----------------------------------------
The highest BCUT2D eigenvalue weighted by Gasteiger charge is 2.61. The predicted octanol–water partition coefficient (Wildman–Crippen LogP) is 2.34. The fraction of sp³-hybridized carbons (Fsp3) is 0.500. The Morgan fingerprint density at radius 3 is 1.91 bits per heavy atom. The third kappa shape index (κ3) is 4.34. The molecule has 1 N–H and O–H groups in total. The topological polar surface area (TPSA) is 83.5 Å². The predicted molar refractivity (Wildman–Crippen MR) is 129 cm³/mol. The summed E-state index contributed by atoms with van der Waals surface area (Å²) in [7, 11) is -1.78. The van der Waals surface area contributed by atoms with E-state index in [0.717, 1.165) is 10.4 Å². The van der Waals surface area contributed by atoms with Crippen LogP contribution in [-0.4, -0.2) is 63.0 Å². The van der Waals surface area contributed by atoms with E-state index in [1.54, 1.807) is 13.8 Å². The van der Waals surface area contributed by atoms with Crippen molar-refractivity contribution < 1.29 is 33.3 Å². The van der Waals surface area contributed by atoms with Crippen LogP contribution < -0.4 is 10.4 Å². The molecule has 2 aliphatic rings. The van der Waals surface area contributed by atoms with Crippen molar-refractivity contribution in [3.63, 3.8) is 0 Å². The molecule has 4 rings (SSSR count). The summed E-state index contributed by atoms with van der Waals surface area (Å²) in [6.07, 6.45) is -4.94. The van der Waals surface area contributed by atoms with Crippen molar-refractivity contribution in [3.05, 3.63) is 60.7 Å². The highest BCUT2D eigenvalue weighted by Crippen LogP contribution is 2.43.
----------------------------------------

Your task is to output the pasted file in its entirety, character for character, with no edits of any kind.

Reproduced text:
The highest BCUT2D eigenvalue weighted by Gasteiger charge is 2.61. The predicted octanol–water partition coefficient (Wildman–Crippen LogP) is 2.34. The fraction of sp³-hybridized carbons (Fsp3) is 0.500. The Morgan fingerprint density at radius 3 is 1.91 bits per heavy atom. The third kappa shape index (κ3) is 4.34. The molecule has 1 N–H and O–H groups in total. The topological polar surface area (TPSA) is 83.5 Å². The predicted molar refractivity (Wildman–Crippen MR) is 129 cm³/mol. The summed E-state index contributed by atoms with van der Waals surface area (Å²) in [7, 11) is -1.78. The van der Waals surface area contributed by atoms with E-state index in [0.717, 1.165) is 10.4 Å². The van der Waals surface area contributed by atoms with Crippen LogP contribution in [-0.4, -0.2) is 63.0 Å². The van der Waals surface area contributed by atoms with E-state index in [1.54, 1.807) is 13.8 Å². The van der Waals surface area contributed by atoms with Crippen molar-refractivity contribution < 1.29 is 33.3 Å². The van der Waals surface area contributed by atoms with Crippen LogP contribution < -0.4 is 10.4 Å². The molecule has 2 aliphatic rings. The van der Waals surface area contributed by atoms with Crippen molar-refractivity contribution in [3.63, 3.8) is 0 Å². The molecule has 4 rings (SSSR count). The summed E-state index contributed by atoms with van der Waals surface area (Å²) in [6.07, 6.45) is -4.94. The van der Waals surface area contributed by atoms with Crippen molar-refractivity contribution in [3.05, 3.63) is 60.7 Å². The highest BCUT2D eigenvalue weighted by Crippen LogP contribution is 2.43.